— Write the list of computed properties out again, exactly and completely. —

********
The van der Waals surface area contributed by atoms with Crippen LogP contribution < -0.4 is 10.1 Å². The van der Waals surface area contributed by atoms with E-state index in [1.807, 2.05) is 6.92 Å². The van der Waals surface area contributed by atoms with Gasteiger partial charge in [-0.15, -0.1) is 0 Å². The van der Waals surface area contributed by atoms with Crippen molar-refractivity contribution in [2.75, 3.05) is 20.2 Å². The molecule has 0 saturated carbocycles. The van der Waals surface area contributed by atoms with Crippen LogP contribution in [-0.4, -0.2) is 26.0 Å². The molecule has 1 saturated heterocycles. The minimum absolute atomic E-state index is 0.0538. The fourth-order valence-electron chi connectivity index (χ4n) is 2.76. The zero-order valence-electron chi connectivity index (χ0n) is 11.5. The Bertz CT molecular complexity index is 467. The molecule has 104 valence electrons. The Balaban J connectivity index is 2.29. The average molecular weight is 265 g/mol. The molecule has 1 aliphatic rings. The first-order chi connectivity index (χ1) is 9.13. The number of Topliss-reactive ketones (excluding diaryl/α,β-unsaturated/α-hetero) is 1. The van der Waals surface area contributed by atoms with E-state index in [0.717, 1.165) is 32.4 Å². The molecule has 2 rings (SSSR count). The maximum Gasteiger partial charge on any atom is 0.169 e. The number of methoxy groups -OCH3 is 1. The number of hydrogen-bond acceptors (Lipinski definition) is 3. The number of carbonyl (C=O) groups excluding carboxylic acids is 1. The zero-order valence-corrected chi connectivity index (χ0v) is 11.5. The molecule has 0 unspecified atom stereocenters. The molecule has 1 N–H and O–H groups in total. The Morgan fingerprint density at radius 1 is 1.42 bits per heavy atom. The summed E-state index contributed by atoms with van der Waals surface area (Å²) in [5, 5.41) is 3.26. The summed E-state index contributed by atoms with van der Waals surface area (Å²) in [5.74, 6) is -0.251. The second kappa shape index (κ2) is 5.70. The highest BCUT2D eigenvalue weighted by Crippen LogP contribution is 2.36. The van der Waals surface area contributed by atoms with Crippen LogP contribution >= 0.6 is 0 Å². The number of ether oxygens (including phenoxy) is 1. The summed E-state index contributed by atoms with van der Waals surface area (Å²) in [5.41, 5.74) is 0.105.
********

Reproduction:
The van der Waals surface area contributed by atoms with Crippen LogP contribution < -0.4 is 10.1 Å². The van der Waals surface area contributed by atoms with E-state index in [1.807, 2.05) is 6.92 Å². The van der Waals surface area contributed by atoms with Gasteiger partial charge in [-0.15, -0.1) is 0 Å². The van der Waals surface area contributed by atoms with Crippen molar-refractivity contribution in [2.75, 3.05) is 20.2 Å². The molecule has 0 saturated carbocycles. The van der Waals surface area contributed by atoms with Crippen LogP contribution in [-0.4, -0.2) is 26.0 Å². The molecule has 1 saturated heterocycles. The minimum absolute atomic E-state index is 0.0538. The fourth-order valence-electron chi connectivity index (χ4n) is 2.76. The zero-order valence-electron chi connectivity index (χ0n) is 11.5. The Bertz CT molecular complexity index is 467. The molecule has 104 valence electrons. The Balaban J connectivity index is 2.29. The average molecular weight is 265 g/mol. The molecule has 1 aliphatic rings. The first-order chi connectivity index (χ1) is 9.13. The number of Topliss-reactive ketones (excluding diaryl/α,β-unsaturated/α-hetero) is 1. The van der Waals surface area contributed by atoms with E-state index in [0.717, 1.165) is 32.4 Å². The molecule has 2 rings (SSSR count). The maximum Gasteiger partial charge on any atom is 0.169 e. The number of methoxy groups -OCH3 is 1. The number of hydrogen-bond acceptors (Lipinski definition) is 3. The number of carbonyl (C=O) groups excluding carboxylic acids is 1. The zero-order valence-corrected chi connectivity index (χ0v) is 11.5. The molecule has 0 unspecified atom stereocenters. The molecule has 1 N–H and O–H groups in total. The Morgan fingerprint density at radius 1 is 1.42 bits per heavy atom. The summed E-state index contributed by atoms with van der Waals surface area (Å²) in [5, 5.41) is 3.26. The summed E-state index contributed by atoms with van der Waals surface area (Å²) in [5.74, 6) is -0.251. The second kappa shape index (κ2) is 5.70. The highest BCUT2D eigenvalue weighted by Crippen LogP contribution is 2.36. The van der Waals surface area contributed by atoms with Crippen LogP contribution >= 0.6 is 0 Å². The number of ether oxygens (including phenoxy) is 1. The summed E-state index contributed by atoms with van der Waals surface area (Å²) in [5.41, 5.74) is 0.105.